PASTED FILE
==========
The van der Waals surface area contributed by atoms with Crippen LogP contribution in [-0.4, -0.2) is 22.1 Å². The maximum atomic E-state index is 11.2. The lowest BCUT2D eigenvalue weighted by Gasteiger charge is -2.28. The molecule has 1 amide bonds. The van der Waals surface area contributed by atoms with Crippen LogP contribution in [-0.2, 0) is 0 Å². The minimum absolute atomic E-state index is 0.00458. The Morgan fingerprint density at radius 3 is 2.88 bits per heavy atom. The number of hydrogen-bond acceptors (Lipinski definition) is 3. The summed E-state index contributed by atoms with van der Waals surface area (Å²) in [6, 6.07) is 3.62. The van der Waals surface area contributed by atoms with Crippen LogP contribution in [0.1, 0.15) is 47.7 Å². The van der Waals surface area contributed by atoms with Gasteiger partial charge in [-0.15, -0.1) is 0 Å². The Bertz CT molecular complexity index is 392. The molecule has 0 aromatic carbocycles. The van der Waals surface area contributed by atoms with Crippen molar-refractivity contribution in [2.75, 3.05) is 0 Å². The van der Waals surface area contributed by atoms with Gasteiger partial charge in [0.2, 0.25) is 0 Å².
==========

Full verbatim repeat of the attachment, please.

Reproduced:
The van der Waals surface area contributed by atoms with Crippen LogP contribution in [-0.4, -0.2) is 22.1 Å². The maximum atomic E-state index is 11.2. The lowest BCUT2D eigenvalue weighted by Gasteiger charge is -2.28. The molecule has 1 amide bonds. The van der Waals surface area contributed by atoms with Crippen LogP contribution in [-0.2, 0) is 0 Å². The minimum absolute atomic E-state index is 0.00458. The Morgan fingerprint density at radius 3 is 2.88 bits per heavy atom. The number of hydrogen-bond acceptors (Lipinski definition) is 3. The summed E-state index contributed by atoms with van der Waals surface area (Å²) in [6, 6.07) is 3.62. The van der Waals surface area contributed by atoms with Crippen LogP contribution in [0.1, 0.15) is 47.7 Å². The van der Waals surface area contributed by atoms with Gasteiger partial charge in [-0.15, -0.1) is 0 Å². The Bertz CT molecular complexity index is 392. The molecule has 0 aromatic carbocycles. The van der Waals surface area contributed by atoms with Crippen molar-refractivity contribution in [2.75, 3.05) is 0 Å². The van der Waals surface area contributed by atoms with Gasteiger partial charge in [0.2, 0.25) is 0 Å².